Tax Day 2021: Your Tax Preparation Checklist
With everything that happened during 2020, fundamental aspects such as health, the economy, well-being, work, and especially personal finances have been affected. This year, the last thing you want to do is think about tax preparation, yet here comes Tax Day 2021!
Unfortunately, whether you like it or not, tax season is approaching quickly, and the better prepared you are, the faster you can free yourself from that stress that overwhelms come each April. The deadline for filing your taxes in 2021 is April 15th, and according to statistics regarding tax season 2020, over 39 million people had already filed their taxes by this time last year.
Aren’t one of those who file ahead of time? No worries! Here’s a complete guide on what to keep in mind for Tax Day 2021 and how to walk yourself through your own tax preparation checklist.
What Information Do You Need to File Taxes?
Let’s break down the various types of information you’ll need to file your taxes (this is particularly helpful if you’re filing your taxes for the first time or are unsure of what you might need in your new financial situation).
Let's start with the most basic information on any tax preparation checklist. You’ll need:
- Last year's taxes, which includes both federal and state taxes (if you live in a state that collects state taxes). While they’re not necessary to file your 2021 taxes, they help give you a foundation from which to work on.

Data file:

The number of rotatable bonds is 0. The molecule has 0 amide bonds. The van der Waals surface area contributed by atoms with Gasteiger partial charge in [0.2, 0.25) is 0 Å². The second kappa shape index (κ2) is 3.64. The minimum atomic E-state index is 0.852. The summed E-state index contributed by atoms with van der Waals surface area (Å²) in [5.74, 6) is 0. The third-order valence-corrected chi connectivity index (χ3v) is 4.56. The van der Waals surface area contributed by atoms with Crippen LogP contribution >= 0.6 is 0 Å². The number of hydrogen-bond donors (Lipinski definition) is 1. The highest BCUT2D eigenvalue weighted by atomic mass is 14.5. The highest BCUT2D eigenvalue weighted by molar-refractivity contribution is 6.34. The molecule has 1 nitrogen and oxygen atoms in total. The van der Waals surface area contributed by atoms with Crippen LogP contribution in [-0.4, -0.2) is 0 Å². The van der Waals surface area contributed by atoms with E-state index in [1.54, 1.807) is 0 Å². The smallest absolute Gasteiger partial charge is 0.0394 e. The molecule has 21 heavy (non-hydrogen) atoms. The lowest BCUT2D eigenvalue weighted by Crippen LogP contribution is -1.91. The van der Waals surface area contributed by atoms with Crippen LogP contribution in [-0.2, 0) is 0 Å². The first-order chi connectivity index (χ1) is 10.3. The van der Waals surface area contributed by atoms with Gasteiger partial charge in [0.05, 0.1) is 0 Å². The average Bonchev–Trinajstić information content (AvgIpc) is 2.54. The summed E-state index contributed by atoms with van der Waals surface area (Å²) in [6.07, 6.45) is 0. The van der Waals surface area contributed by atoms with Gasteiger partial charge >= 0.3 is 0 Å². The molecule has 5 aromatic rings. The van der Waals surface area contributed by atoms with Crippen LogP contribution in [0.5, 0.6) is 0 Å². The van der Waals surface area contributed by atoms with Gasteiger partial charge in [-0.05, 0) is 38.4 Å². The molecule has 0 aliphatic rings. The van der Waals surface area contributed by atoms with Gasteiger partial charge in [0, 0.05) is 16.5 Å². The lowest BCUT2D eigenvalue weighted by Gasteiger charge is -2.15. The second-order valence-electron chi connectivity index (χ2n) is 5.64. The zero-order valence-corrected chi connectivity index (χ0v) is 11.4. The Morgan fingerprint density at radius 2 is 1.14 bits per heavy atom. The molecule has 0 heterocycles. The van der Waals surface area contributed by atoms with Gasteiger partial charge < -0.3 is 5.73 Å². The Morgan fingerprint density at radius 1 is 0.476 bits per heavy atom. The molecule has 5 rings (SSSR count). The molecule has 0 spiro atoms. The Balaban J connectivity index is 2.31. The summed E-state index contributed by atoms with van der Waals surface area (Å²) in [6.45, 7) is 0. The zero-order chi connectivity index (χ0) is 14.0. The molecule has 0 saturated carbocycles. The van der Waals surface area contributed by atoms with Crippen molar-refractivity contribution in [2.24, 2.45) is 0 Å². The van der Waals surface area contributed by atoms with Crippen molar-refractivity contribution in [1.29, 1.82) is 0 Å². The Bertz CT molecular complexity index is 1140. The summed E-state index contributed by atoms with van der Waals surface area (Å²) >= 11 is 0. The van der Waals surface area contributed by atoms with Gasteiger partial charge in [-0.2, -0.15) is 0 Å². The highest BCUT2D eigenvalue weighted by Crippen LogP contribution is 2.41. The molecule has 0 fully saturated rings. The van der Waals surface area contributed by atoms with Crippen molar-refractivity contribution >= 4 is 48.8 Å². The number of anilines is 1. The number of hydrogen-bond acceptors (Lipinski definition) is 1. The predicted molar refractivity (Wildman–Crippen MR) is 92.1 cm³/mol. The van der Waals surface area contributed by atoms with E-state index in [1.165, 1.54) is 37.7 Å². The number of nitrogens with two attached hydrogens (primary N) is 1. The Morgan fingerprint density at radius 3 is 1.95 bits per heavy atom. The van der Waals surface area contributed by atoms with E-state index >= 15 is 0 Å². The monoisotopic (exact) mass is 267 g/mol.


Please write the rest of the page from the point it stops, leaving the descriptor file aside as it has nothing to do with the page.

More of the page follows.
- Social security numbers for you, your spouse, and all dependents you’re claiming on your tax return. This is only necessary, though, if you’re filing together as a married couple or are filing as the head of a household.
Weird that you need your income to file income tax returns, right? Gather all the documents that confirm the money you received during the previous year. This can include:
- W-2 forms. Employers must issue their W-2 forms to employees by January 31st, so keep an eye out in your email or in your physical mailbox.
- 1099 Forms. Depending on the type of work you did, you might receive a 1099 form for separate non-salaried earnings. Form 1099-MISC, for example, is for contract or freelance jobs. If you get paid through a third party, like PayPal or Amazon, you will likely get a 1099-K. Investing and making that cash money? You’ll get a 1099-INT for interest, 1099-DIV for dividends, and 1099-B for broker-managed transactions. Unfortunately, you’ll have to submit all of those when filing your taxes.
Deductions help reduce your taxable income, which ultimately leads to you paying a lot less in the end. The key to claiming deductions is documentation. This means: KEEP TRACK OF YOUR EXPENSES! Ensure you’re keeping track of all of your expenses throughout the year so that you’re able to deduct them from your overall tax bill.
Research deductions in your industry to ensure you’re tracking the correct things and not tracking unnecessary expenses you ultimately won’t be able to deduct.